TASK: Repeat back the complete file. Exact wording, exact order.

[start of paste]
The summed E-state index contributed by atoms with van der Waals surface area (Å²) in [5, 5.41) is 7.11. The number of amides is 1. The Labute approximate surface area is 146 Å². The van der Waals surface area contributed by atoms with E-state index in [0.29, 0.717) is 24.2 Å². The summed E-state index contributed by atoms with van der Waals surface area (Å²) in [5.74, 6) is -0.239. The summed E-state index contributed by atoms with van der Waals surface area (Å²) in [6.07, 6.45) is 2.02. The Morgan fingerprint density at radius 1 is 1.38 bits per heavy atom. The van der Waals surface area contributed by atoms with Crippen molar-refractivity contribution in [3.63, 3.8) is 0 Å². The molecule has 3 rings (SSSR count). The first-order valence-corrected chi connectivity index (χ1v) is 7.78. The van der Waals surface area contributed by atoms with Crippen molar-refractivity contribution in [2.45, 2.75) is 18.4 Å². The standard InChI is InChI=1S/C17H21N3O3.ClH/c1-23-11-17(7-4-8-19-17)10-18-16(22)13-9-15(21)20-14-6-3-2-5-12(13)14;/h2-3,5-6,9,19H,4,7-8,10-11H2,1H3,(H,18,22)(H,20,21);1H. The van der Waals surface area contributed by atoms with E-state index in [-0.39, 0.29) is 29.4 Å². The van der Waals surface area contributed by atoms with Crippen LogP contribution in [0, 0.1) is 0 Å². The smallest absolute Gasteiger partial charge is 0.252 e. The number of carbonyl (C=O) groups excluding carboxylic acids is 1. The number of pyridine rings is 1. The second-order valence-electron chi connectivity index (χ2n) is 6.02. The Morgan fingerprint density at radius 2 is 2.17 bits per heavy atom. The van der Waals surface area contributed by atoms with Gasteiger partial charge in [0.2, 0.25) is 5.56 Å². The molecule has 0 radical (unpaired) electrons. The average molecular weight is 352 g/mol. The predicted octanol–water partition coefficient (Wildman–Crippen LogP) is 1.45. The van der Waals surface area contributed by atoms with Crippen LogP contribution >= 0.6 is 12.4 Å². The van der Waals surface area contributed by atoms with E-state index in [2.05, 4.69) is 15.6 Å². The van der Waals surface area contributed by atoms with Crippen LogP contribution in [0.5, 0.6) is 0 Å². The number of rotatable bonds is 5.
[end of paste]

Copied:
The summed E-state index contributed by atoms with van der Waals surface area (Å²) in [5, 5.41) is 7.11. The number of amides is 1. The Labute approximate surface area is 146 Å². The van der Waals surface area contributed by atoms with E-state index in [0.29, 0.717) is 24.2 Å². The summed E-state index contributed by atoms with van der Waals surface area (Å²) in [5.74, 6) is -0.239. The summed E-state index contributed by atoms with van der Waals surface area (Å²) in [6.07, 6.45) is 2.02. The Morgan fingerprint density at radius 1 is 1.38 bits per heavy atom. The van der Waals surface area contributed by atoms with Crippen molar-refractivity contribution in [3.63, 3.8) is 0 Å². The molecule has 3 rings (SSSR count). The first-order valence-corrected chi connectivity index (χ1v) is 7.78. The van der Waals surface area contributed by atoms with Crippen molar-refractivity contribution in [2.45, 2.75) is 18.4 Å². The standard InChI is InChI=1S/C17H21N3O3.ClH/c1-23-11-17(7-4-8-19-17)10-18-16(22)13-9-15(21)20-14-6-3-2-5-12(13)14;/h2-3,5-6,9,19H,4,7-8,10-11H2,1H3,(H,18,22)(H,20,21);1H. The van der Waals surface area contributed by atoms with E-state index in [-0.39, 0.29) is 29.4 Å². The van der Waals surface area contributed by atoms with Crippen LogP contribution in [0, 0.1) is 0 Å². The smallest absolute Gasteiger partial charge is 0.252 e. The number of carbonyl (C=O) groups excluding carboxylic acids is 1. The number of pyridine rings is 1. The second-order valence-electron chi connectivity index (χ2n) is 6.02. The Morgan fingerprint density at radius 2 is 2.17 bits per heavy atom. The van der Waals surface area contributed by atoms with Gasteiger partial charge in [0.2, 0.25) is 5.56 Å². The molecule has 0 radical (unpaired) electrons. The average molecular weight is 352 g/mol. The predicted octanol–water partition coefficient (Wildman–Crippen LogP) is 1.45. The van der Waals surface area contributed by atoms with Crippen LogP contribution >= 0.6 is 12.4 Å². The van der Waals surface area contributed by atoms with E-state index in [2.05, 4.69) is 15.6 Å². The van der Waals surface area contributed by atoms with Crippen LogP contribution in [0.5, 0.6) is 0 Å². The number of rotatable bonds is 5.